13 comments:

  1. Thanks for the breakdown! I haven't been able to get a game in yet, but I'm itching to now.

    I own a Saint Luke Forsaken force and both rulebooks. They're probably the nicest books I own. There is simply no blank piece of page anywhere. I also like the fact you can go cheap and just buy the rulebook and download the cards. If you like it, you can then add the enormous Forcelist to your collection.

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    1. Dark Age won't be to everyone's tastes. As a game it functions, and functions well. Occasionally there are some bits that don't go as smooth as you'd like, but on the whole it is fun. It's biggest draw back is the highly 'mixed' in quality terms miniatures range. The Outcasts on the whole look splendid, as do the latest faction the Core. But some of the stuff for other factions is weak. The Skarrd starter box is well... 60% poor.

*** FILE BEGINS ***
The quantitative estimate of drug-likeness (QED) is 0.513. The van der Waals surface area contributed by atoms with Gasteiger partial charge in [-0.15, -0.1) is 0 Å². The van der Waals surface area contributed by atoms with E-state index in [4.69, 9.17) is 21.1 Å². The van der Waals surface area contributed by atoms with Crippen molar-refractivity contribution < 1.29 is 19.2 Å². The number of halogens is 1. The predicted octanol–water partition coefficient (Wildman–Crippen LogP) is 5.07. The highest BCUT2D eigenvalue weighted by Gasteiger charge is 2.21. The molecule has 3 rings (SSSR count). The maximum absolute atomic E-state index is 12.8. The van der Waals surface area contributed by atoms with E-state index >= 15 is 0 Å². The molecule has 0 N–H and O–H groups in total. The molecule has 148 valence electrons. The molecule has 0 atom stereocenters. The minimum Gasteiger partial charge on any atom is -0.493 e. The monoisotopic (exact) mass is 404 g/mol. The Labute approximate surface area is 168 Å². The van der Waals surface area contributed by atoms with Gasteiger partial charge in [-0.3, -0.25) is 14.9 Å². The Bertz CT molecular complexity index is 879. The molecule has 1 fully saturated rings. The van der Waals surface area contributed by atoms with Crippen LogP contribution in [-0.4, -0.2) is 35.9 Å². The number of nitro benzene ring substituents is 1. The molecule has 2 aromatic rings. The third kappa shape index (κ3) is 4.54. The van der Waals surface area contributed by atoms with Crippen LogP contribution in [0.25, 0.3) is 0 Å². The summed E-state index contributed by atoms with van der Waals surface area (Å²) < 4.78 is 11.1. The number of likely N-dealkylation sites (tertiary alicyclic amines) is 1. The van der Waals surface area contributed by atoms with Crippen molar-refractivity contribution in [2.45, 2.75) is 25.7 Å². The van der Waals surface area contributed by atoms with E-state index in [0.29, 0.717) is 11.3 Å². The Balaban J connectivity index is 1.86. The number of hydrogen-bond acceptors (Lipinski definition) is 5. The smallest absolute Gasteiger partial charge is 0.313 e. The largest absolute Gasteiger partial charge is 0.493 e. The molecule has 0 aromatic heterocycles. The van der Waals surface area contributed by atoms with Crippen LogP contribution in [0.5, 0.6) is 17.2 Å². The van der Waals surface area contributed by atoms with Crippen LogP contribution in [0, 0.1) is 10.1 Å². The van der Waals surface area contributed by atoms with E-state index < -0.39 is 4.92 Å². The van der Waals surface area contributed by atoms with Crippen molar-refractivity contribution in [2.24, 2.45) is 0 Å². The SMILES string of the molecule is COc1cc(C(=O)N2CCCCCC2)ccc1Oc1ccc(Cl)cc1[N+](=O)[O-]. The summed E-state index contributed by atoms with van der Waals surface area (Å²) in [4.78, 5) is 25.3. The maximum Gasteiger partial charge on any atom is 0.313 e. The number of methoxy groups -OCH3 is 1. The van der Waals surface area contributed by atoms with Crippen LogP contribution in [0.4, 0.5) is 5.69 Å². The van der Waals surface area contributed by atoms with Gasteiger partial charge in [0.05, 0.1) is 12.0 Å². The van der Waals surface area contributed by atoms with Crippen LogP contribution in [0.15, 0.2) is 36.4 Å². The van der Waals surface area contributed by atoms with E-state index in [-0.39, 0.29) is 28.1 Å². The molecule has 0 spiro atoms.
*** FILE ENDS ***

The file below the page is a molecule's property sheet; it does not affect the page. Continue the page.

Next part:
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  2. This game has been on my radar for months now. It's great to see it get some more attention...now if only I had some cash available to pick it up! Maybe I'll have to enter some contest I saw floating around recently. ;)

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    1. Well I hope people enter that competition. It's a risky move by me and I could end up with some egg on my face if no one enters!!!

      As to Dark Age, I had no idea when I first looked into the game that it had been going for 12 years. Only recently in my opinion has it begun to get some wider attention. We'll see what happens after the Devastation book is brought out and people get to see some of the cooler miniatures the Core have to offer.